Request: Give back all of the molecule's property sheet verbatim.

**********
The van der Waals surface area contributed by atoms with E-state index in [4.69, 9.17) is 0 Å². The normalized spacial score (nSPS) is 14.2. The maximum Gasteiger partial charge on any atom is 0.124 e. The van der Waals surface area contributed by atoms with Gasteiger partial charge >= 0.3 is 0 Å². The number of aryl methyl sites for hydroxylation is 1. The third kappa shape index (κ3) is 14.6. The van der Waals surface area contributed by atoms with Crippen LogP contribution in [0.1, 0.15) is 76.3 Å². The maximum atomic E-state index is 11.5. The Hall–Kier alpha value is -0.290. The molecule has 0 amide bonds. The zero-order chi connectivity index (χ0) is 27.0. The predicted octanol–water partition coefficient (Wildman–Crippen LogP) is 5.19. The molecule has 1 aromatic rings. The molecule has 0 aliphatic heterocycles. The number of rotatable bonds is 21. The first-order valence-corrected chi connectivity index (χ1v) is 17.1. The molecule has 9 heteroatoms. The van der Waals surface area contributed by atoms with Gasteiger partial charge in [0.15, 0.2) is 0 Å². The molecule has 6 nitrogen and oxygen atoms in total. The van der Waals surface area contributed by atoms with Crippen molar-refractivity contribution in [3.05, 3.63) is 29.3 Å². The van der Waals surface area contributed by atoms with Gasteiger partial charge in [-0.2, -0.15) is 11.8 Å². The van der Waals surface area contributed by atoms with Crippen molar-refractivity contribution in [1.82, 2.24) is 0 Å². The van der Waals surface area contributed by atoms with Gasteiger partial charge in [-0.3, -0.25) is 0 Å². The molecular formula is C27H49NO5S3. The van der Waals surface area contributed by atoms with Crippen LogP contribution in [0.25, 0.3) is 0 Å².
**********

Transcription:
The van der Waals surface area contributed by atoms with E-state index in [4.69, 9.17) is 0 Å². The normalized spacial score (nSPS) is 14.2. The maximum Gasteiger partial charge on any atom is 0.124 e. The van der Waals surface area contributed by atoms with Gasteiger partial charge >= 0.3 is 0 Å². The number of aryl methyl sites for hydroxylation is 1. The third kappa shape index (κ3) is 14.6. The van der Waals surface area contributed by atoms with Crippen LogP contribution in [0.1, 0.15) is 76.3 Å². The maximum atomic E-state index is 11.5. The Hall–Kier alpha value is -0.290. The molecule has 0 amide bonds. The zero-order chi connectivity index (χ0) is 27.0. The predicted octanol–water partition coefficient (Wildman–Crippen LogP) is 5.19. The molecule has 1 aromatic rings. The molecule has 0 aliphatic heterocycles. The number of rotatable bonds is 21. The first-order valence-corrected chi connectivity index (χ1v) is 17.1. The molecule has 9 heteroatoms. The van der Waals surface area contributed by atoms with Gasteiger partial charge in [0.15, 0.2) is 0 Å². The molecule has 6 nitrogen and oxygen atoms in total. The van der Waals surface area contributed by atoms with Crippen molar-refractivity contribution in [3.05, 3.63) is 29.3 Å². The van der Waals surface area contributed by atoms with Gasteiger partial charge in [-0.2, -0.15) is 11.8 Å². The van der Waals surface area contributed by atoms with Crippen molar-refractivity contribution in [1.82, 2.24) is 0 Å². The van der Waals surface area contributed by atoms with Gasteiger partial charge in [-0.3, -0.25) is 0 Å². The molecular formula is C27H49NO5S3. The van der Waals surface area contributed by atoms with Crippen LogP contribution in [0.25, 0.3) is 0 Å².